Transcript for FEMA administrator reacts to long testing lines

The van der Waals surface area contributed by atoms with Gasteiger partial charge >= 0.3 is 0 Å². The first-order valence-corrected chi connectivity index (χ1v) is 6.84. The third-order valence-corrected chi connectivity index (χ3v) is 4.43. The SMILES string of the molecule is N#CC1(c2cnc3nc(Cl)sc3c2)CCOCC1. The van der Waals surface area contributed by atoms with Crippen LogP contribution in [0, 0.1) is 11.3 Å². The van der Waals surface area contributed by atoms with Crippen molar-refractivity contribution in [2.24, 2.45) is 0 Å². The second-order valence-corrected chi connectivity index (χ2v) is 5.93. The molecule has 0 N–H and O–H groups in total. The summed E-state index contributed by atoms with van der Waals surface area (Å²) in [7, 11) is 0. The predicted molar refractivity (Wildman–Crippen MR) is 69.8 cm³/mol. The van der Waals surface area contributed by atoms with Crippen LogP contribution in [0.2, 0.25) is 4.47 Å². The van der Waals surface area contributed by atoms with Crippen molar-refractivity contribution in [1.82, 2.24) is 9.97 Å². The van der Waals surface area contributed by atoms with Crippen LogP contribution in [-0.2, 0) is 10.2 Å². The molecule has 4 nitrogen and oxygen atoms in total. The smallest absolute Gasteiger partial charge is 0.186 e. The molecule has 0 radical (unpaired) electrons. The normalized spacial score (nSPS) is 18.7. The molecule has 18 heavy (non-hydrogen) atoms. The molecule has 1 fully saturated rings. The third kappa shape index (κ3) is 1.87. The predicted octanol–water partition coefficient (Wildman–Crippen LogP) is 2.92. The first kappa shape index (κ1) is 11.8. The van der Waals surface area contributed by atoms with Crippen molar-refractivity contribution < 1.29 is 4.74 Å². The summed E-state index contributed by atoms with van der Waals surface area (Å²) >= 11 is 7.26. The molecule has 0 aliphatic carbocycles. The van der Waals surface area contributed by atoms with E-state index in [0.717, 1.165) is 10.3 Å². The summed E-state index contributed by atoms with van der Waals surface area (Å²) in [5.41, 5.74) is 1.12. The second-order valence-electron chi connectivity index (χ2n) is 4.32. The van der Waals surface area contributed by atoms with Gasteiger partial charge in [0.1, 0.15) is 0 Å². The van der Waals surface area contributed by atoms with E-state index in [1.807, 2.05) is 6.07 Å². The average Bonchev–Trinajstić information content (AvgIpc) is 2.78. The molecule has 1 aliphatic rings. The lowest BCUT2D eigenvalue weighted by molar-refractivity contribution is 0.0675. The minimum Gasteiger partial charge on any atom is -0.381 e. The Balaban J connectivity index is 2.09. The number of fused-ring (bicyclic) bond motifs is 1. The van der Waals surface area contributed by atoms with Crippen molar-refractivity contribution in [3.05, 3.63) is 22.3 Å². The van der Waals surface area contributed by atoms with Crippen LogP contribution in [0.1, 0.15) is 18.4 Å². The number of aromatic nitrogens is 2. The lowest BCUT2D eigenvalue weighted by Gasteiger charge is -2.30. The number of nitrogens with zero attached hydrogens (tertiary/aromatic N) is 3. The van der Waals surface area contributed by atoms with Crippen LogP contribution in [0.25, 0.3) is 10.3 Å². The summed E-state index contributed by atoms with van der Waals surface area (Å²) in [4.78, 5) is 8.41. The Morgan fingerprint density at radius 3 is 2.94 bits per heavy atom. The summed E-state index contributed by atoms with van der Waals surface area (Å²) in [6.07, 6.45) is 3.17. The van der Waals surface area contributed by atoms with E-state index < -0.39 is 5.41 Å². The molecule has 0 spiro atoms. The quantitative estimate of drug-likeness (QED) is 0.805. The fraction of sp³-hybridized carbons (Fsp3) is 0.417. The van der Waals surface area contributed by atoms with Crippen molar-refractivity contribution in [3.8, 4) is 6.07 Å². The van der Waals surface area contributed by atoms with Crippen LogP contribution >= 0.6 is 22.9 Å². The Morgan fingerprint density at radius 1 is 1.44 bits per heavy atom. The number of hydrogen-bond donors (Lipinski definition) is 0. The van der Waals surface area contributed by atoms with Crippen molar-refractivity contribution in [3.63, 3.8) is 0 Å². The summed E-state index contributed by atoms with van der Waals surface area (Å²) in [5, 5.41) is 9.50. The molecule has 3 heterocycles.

For more now let's bring in the man in charge of coordinating the federal response to this FEMA administrator Peter Gaynor. Good morning to you, Mr. Gaynor. I want to start with where we are right now and what our team laid out. Black and brown communities hit especially hard. Delays in testing. Cases rising in 39 states. You testified on capitol hill yesterday that the United States continues to crush this virus. How exactly are we crushing it? Well, my comments were I think for all of us to crush the virus we need to do four basic things and I think the president and the administration has been clear on that. Wear a mask, wear a mask not for yourself but the person that's next to you. Have good hygiene, wash your hands, use social distancing and keep out of crowded bars and overcrowded dining rooms. If you can do those four basic things we can all crush the virus. Obviously it has increased in the sun belt and we're continuing to address those challenges with states like Florida, Texas, Arizona and California. One of the realities that you addressed on capitol hill is this shortage of ppe protective gear for our frontline workers. You said we have many months to go until we can make enough to supply the demand. I think hearing that a lot of people would say we are six months into this pandemic. How is it possible that we are still talking about shortages in the most crucial gear to keep our frontline health care workers safe? Yeah, so, you know, we are in a much better place with ppe today than we were back in March and April. There's no doubt about it. But the fact is, we don't make ppe in the United States, the majority of ppe is made overseas in places like Asia, we're trying to bring the production of ppe back to the united States, asking those producers like 3M to produce more. New producers to change and expand lines from some other item to ppe. That is ongoing. We just recently talked to all the state emergency management directors. Most states across the country have 90, 120 days of ppe stockpiled so in a much better place, however, there may be places that have high cases, high hospitalizations that do have some shortages. We're in a much better place and we can move ppe from around the country to where it's needed the Sir, it's not that there may be. There are. Dollar doctors and nurses who do not have gear on the front lines. That has been made clear to us in our reporting and news outlets around the country. For doctors and nurses watching can you as the head of FEMA guarantee these doctors and nurses that they will have the gear that they need to do their job safely? If there is a hospital out there that does not have ppe, contact their state emergency manager, contact their state health director and we will get ppe to you. Finally, sir, we are in hurricane season. It is expected to be an especially active one. Are you confident FEMA is prepared to handle the hurricane season and global pandemic simultaneously? We are, we are. And I say that because we've been at covid-19 for months now. The agency has been up and running dealing with covid-19. But we also have been preparing for the hurricane season. We knew it was coming. We put out operational guidance to those in the hurricane prone locations across the united States to make sure they adapt their plans and their procedures to deal with not only a hurricane but a hurricane while dealing with covid-19, so we've encouraged exercises and planning. I just came back from a gulf coast tour last week checking on progress from state and locals. Really it is positive that people have embraced not only dealing with covid-19 but embraced being ready for the hurricane season which we're in today. Administrator Gaynor, thank you so much for your time this Michael. You're welcome.
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